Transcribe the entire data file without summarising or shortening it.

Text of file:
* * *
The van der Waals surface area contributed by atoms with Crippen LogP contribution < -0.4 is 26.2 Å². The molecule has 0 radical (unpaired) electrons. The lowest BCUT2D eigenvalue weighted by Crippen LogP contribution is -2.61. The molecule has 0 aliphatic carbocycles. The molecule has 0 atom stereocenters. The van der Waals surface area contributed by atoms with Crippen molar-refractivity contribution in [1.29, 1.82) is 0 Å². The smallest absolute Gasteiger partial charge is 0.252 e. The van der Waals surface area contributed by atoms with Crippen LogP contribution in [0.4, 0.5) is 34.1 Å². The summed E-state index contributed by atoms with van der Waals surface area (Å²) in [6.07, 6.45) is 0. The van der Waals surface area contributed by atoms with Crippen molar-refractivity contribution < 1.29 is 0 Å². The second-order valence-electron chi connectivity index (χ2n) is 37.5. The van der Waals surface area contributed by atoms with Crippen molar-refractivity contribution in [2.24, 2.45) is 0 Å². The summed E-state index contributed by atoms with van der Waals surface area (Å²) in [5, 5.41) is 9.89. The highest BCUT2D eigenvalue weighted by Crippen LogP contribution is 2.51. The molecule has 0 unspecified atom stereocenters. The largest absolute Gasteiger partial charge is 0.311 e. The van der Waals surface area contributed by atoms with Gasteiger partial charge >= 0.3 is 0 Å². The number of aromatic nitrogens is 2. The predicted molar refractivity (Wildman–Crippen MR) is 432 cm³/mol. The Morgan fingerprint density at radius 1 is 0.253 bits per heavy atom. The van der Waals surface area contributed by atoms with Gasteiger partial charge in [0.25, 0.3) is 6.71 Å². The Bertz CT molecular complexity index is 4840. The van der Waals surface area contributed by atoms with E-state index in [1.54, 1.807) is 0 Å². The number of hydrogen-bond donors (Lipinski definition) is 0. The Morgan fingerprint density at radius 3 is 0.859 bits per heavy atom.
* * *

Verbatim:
The van der Waals surface area contributed by atoms with Crippen LogP contribution < -0.4 is 26.2 Å². The molecule has 0 radical (unpaired) electrons. The lowest BCUT2D eigenvalue weighted by Crippen LogP contribution is -2.61. The molecule has 0 aliphatic carbocycles. The molecule has 0 atom stereocenters. The van der Waals surface area contributed by atoms with Crippen molar-refractivity contribution in [1.29, 1.82) is 0 Å². The smallest absolute Gasteiger partial charge is 0.252 e. The van der Waals surface area contributed by atoms with Crippen LogP contribution in [0.4, 0.5) is 34.1 Å². The summed E-state index contributed by atoms with van der Waals surface area (Å²) in [6.07, 6.45) is 0. The van der Waals surface area contributed by atoms with Crippen molar-refractivity contribution < 1.29 is 0 Å². The second-order valence-electron chi connectivity index (χ2n) is 37.5. The van der Waals surface area contributed by atoms with Crippen molar-refractivity contribution in [2.24, 2.45) is 0 Å². The summed E-state index contributed by atoms with van der Waals surface area (Å²) in [5, 5.41) is 9.89. The highest BCUT2D eigenvalue weighted by Crippen LogP contribution is 2.51. The molecule has 0 unspecified atom stereocenters. The largest absolute Gasteiger partial charge is 0.311 e. The van der Waals surface area contributed by atoms with Gasteiger partial charge >= 0.3 is 0 Å². The number of aromatic nitrogens is 2. The predicted molar refractivity (Wildman–Crippen MR) is 432 cm³/mol. The Morgan fingerprint density at radius 1 is 0.253 bits per heavy atom. The van der Waals surface area contributed by atoms with Gasteiger partial charge in [0.25, 0.3) is 6.71 Å². The Bertz CT molecular complexity index is 4840. The van der Waals surface area contributed by atoms with E-state index in [1.54, 1.807) is 0 Å². The number of hydrogen-bond donors (Lipinski definition) is 0. The Morgan fingerprint density at radius 3 is 0.859 bits per heavy atom.